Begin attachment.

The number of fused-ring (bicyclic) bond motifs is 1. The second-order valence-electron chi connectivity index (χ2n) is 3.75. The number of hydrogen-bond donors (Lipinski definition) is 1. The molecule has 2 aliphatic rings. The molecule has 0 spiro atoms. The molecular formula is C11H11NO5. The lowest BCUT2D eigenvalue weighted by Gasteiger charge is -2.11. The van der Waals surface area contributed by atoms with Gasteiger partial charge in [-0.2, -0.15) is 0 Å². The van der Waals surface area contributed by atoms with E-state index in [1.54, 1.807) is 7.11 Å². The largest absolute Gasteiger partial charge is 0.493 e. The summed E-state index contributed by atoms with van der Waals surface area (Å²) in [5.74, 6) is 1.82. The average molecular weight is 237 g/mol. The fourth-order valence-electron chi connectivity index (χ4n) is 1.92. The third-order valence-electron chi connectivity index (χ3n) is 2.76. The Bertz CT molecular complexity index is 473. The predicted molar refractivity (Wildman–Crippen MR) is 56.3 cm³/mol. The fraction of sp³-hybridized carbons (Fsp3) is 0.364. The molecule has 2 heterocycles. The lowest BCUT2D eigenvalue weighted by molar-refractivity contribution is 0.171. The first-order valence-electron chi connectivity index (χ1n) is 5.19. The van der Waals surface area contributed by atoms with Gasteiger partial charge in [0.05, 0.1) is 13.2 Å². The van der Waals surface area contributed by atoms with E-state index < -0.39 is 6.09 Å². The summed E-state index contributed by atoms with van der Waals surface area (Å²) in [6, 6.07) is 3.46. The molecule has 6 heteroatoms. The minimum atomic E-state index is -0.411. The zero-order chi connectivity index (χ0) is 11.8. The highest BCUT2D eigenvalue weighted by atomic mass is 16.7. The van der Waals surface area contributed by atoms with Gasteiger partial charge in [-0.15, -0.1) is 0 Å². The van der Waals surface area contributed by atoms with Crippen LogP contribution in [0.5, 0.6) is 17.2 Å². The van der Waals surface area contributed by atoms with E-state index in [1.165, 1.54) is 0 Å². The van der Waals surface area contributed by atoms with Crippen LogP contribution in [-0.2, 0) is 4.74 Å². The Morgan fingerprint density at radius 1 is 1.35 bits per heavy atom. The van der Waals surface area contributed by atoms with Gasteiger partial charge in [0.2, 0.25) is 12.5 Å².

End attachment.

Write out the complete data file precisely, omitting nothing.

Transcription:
The number of fused-ring (bicyclic) bond motifs is 1. The second-order valence-electron chi connectivity index (χ2n) is 3.75. The number of hydrogen-bond donors (Lipinski definition) is 1. The molecule has 2 aliphatic rings. The molecule has 0 spiro atoms. The molecular formula is C11H11NO5. The lowest BCUT2D eigenvalue weighted by Gasteiger charge is -2.11. The van der Waals surface area contributed by atoms with Gasteiger partial charge in [-0.2, -0.15) is 0 Å². The van der Waals surface area contributed by atoms with E-state index in [1.54, 1.807) is 7.11 Å². The largest absolute Gasteiger partial charge is 0.493 e. The summed E-state index contributed by atoms with van der Waals surface area (Å²) in [5.74, 6) is 1.82. The average molecular weight is 237 g/mol. The fourth-order valence-electron chi connectivity index (χ4n) is 1.92. The third-order valence-electron chi connectivity index (χ3n) is 2.76. The Bertz CT molecular complexity index is 473. The predicted molar refractivity (Wildman–Crippen MR) is 56.3 cm³/mol. The fraction of sp³-hybridized carbons (Fsp3) is 0.364. The molecule has 2 heterocycles. The lowest BCUT2D eigenvalue weighted by molar-refractivity contribution is 0.171. The first-order valence-electron chi connectivity index (χ1n) is 5.19. The van der Waals surface area contributed by atoms with Gasteiger partial charge in [0.05, 0.1) is 13.2 Å². The van der Waals surface area contributed by atoms with E-state index < -0.39 is 6.09 Å². The summed E-state index contributed by atoms with van der Waals surface area (Å²) in [6, 6.07) is 3.46. The molecule has 6 heteroatoms. The minimum atomic E-state index is -0.411. The zero-order chi connectivity index (χ0) is 11.8. The highest BCUT2D eigenvalue weighted by atomic mass is 16.7. The van der Waals surface area contributed by atoms with Gasteiger partial charge in [-0.15, -0.1) is 0 Å². The van der Waals surface area contributed by atoms with Crippen LogP contribution in [0.5, 0.6) is 17.2 Å². The van der Waals surface area contributed by atoms with E-state index in [1.165, 1.54) is 0 Å². The van der Waals surface area contributed by atoms with Crippen LogP contribution in [-0.2, 0) is 4.74 Å². The Morgan fingerprint density at radius 1 is 1.35 bits per heavy atom. The van der Waals surface area contributed by atoms with Gasteiger partial charge in [0.2, 0.25) is 12.5 Å².